1988 saw a transfer of sorts, when David moved to Glasgow to study at the School of Art. There he found affection not for Rangers or Celtic, the footballing giants of the city, but Partick Thistle – a less loved team based in Maryhill. “I went to my first game and they won 3-1 against Raith Rovers. It was the days when there wasn’t much segregation between the fans, so you could move freely around the pitch. The game went to penalties and we would run from goal to goal to watch the kicks being taken,” he says. “I remember asking where the toilets were. Someone said [adopts gruff and very convincing Glaswegian accent] ‘Round there, pal.’ And I went behind the stand to find about 100 people pissing against a wall. The wall, I heard, eventually collapsed due to some sort of piss erosion and people got hurt. Those were the dark old days.”
David followed Partick Thistle for years, attending through the good times and bad, and speaks warmly of the benevolent fans and businessmen who have kept the club going. “I remember us playing in the third division and being 3-0 down to Arbroath, the fans were singing ‘We hate football’.” A chance encounter with a hedge fund owner called Mike Wilkins led to David becoming more directly involved in the club, and ultimately, creating the club’s mascot Kingsley. “I was doing a show over in San Francisco and met this guy, Mike, over dinner and the conversation somehow turned to Partick Thistle and the finances of the club,” recalls David. “I don’t think I had an agenda, knowing he had a hedge fund and that. He had bought some of my work and had sponsored the exhibition I was showing in so he invited me for dinner. He said ‘I’m having a BBQ next week; do you want to come? It’s at the Giant’s stadium.’ I figured that we’d be in some hospitality suite but we were on the pitch. He hired the entire 44,000 seat Giants Stadium for 40 people for an afternoon.”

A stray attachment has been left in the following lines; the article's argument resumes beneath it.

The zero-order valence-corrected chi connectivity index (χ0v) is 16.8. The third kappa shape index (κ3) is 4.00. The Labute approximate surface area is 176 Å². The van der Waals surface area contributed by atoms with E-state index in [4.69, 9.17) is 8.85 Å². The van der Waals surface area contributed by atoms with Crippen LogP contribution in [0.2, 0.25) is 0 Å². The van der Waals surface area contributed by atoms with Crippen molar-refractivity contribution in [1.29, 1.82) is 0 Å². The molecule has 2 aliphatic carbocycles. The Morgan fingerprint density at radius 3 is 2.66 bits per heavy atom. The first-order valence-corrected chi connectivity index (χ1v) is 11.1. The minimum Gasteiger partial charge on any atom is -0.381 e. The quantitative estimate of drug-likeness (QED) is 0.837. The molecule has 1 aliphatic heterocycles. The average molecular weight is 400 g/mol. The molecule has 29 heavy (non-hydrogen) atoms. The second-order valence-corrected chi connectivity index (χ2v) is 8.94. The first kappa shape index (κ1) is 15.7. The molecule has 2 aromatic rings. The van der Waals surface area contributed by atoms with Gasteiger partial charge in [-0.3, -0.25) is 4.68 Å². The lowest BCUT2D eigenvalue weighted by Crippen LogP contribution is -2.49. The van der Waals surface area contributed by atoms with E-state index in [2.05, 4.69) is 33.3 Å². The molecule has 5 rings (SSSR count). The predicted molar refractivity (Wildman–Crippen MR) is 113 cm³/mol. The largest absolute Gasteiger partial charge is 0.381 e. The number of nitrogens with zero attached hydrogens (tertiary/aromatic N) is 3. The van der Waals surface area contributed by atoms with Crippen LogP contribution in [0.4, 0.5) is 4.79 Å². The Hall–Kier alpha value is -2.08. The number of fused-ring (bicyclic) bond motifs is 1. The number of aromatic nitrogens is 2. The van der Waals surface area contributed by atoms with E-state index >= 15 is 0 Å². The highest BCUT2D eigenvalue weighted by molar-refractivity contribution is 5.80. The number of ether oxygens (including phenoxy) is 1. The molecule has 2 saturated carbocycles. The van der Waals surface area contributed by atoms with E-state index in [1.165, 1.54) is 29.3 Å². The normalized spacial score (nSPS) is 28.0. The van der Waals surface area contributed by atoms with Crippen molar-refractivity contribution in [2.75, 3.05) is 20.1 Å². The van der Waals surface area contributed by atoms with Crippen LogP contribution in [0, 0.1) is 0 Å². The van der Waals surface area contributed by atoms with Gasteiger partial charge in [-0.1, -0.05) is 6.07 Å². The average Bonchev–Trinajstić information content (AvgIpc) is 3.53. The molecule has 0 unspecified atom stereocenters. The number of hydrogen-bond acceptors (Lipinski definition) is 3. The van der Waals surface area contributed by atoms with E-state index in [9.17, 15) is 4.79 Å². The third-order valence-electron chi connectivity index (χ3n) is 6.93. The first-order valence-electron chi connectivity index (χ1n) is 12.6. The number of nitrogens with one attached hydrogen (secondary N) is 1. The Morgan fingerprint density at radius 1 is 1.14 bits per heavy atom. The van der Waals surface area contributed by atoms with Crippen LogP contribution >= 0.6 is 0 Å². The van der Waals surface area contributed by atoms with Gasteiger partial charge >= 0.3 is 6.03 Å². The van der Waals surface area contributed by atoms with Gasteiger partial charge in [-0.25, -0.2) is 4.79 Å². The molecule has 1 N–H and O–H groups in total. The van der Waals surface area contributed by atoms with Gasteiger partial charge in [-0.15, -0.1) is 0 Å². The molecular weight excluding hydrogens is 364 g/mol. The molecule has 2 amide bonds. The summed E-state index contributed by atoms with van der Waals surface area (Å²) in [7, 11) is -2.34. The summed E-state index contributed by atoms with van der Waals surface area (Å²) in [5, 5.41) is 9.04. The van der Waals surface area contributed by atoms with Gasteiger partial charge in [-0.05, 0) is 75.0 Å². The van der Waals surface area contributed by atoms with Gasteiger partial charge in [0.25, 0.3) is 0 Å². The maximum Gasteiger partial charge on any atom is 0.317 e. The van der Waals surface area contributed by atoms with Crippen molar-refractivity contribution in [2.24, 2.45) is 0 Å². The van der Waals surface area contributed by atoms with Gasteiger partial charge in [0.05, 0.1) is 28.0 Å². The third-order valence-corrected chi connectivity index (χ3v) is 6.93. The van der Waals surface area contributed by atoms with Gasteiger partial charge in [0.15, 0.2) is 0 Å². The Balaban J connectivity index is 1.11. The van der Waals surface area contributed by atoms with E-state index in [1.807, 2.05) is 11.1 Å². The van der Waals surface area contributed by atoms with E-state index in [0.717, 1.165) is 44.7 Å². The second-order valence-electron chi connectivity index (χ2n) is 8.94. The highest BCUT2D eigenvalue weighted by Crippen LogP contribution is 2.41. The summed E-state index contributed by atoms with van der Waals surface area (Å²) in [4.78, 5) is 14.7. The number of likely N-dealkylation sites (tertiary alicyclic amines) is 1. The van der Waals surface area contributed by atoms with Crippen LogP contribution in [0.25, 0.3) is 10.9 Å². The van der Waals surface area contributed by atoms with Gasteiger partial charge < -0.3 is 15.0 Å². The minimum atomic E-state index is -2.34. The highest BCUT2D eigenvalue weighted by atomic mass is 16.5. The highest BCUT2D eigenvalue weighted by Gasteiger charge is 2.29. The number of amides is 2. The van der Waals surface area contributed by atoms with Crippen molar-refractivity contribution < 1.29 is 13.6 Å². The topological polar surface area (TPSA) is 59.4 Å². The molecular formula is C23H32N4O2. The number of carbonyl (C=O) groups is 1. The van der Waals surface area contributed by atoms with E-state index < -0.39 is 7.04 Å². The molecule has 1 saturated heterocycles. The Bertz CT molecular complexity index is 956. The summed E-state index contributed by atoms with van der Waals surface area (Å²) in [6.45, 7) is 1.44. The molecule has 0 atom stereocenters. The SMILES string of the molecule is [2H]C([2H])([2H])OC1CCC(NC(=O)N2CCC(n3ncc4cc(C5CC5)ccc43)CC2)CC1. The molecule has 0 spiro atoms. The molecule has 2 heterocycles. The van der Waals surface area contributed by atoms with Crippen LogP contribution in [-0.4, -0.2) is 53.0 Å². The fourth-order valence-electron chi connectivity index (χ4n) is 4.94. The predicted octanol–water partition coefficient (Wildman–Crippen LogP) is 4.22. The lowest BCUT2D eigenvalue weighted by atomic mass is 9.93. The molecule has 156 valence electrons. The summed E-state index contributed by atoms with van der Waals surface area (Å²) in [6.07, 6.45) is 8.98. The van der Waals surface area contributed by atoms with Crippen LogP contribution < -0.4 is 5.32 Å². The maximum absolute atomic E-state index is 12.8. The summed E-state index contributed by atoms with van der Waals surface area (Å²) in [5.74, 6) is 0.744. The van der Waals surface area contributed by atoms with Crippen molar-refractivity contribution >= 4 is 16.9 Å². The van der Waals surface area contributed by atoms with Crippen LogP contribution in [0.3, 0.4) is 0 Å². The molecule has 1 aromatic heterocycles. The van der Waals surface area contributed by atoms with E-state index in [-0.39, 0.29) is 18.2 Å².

The conversation developed as the pair munched hotdogs in the dugout, and David began to wonder if Mike, who had never been to Glasgow, might be interested in sponsoring Partick Thistle. “I was thinking ‘Partick Thistle have got no money and he’s got lots of money and he does stuff because he thinks it is fun,’” says David. “It was made to seem like it was his idea. Mike is a great guy, an interesting guy, and does a lot for good causes and spends his money as one would spend one’s money if you had lots of it – on frivolous crazy things that really aren’t of any benefit to him.” Some time after the conversation, the club rang David, slightly perplexed about a call they had received about a possible American sponsorship deal. “Mike really came up with the goods and then I got this phone call [adopts amazing Glaswegian accent]: ‘So, err, we got this guy Mike on the phone and he says he wants to sponsor the club – and he’s got quite a lot of money,’ they said. So I replied, “Cool” and it seemed to happen from there.” he recalls. “So anyway, I agreed I would do the artwork gratis. Then they thought we should do a mascot. I was the guy who created Kingsley, which is closely based on the logo of Mike’s company, Kingsford Capital, which is a really unimaginative, anodyne, sun rising kind of thing.” The mascot, which is equal parts joyous and terrifying, was unveiled in 2015 and got the art and football worlds talking in a way that is rarely seen. Jonathan Jones, writing for The Guardian, likened it to the work of Joan Miro and stated “This is what’s called Art.”